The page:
The first COVID-19-associated case of acute necrotizing encephalopathy—a rare form of brain damage that typically follows an acute fever-causing disease, often a viral infection—was diagnosed in a 58-year-old airline worker at Henry Ford Health System in Detroit, according to a report in Neurology Today.
Elissa Fory, MD, who shared the details of the case with Neurology Today, said the patient was transported by emergency medical services to the emergency department in the Henry Ford Health System on March 19th with a fever, cough, and altered mental status. She was awake but not able to answer any questions outside of saying her name. She had been having symptoms at home for four days. Her condition has worsened over the two-week period, and she remains in critical condition.
The patient’s first CT scan showed bi-thalamic hypointensities; a CT angiogram of the head and neck were normal, Dr. Fory said. A CT-venogram showed normal flow in her deep and superficial veins. Due to fever and confusion, she had a lumbar puncture. The cerebrospinal fluid (CSF) was traumatic (showing evidence of some blood), and there were high proteins. The patient was growing more lethargic each day.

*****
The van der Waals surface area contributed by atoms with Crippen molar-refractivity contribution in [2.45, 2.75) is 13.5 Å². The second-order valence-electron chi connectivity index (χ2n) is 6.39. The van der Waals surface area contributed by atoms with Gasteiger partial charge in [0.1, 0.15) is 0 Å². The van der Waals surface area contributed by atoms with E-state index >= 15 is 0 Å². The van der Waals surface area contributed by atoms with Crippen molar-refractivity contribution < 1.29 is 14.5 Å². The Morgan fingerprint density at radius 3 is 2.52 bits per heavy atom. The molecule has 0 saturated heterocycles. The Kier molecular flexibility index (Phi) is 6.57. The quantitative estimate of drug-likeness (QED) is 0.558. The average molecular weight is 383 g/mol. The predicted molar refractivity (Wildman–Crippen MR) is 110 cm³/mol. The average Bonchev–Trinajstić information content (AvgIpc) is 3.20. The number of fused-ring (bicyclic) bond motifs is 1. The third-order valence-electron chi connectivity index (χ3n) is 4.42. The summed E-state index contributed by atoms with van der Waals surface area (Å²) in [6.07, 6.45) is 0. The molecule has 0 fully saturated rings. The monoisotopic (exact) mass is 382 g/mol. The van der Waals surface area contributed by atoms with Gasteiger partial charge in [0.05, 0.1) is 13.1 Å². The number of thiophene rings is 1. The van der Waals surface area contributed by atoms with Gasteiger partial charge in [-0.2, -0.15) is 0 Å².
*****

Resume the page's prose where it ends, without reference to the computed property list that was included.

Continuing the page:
Henry Ford was one of the first hospitals to do onsite testing for the coronavirus, and the woman’s nasal swab came back positive on the second day of her hospitalization. Around this same time, a repeat CT scan showed worsening hypointensities in the thalami and new hypodensities spreading into the temporal lobes. Finally, MRI scans with and without contrast confirmed the diagnosis.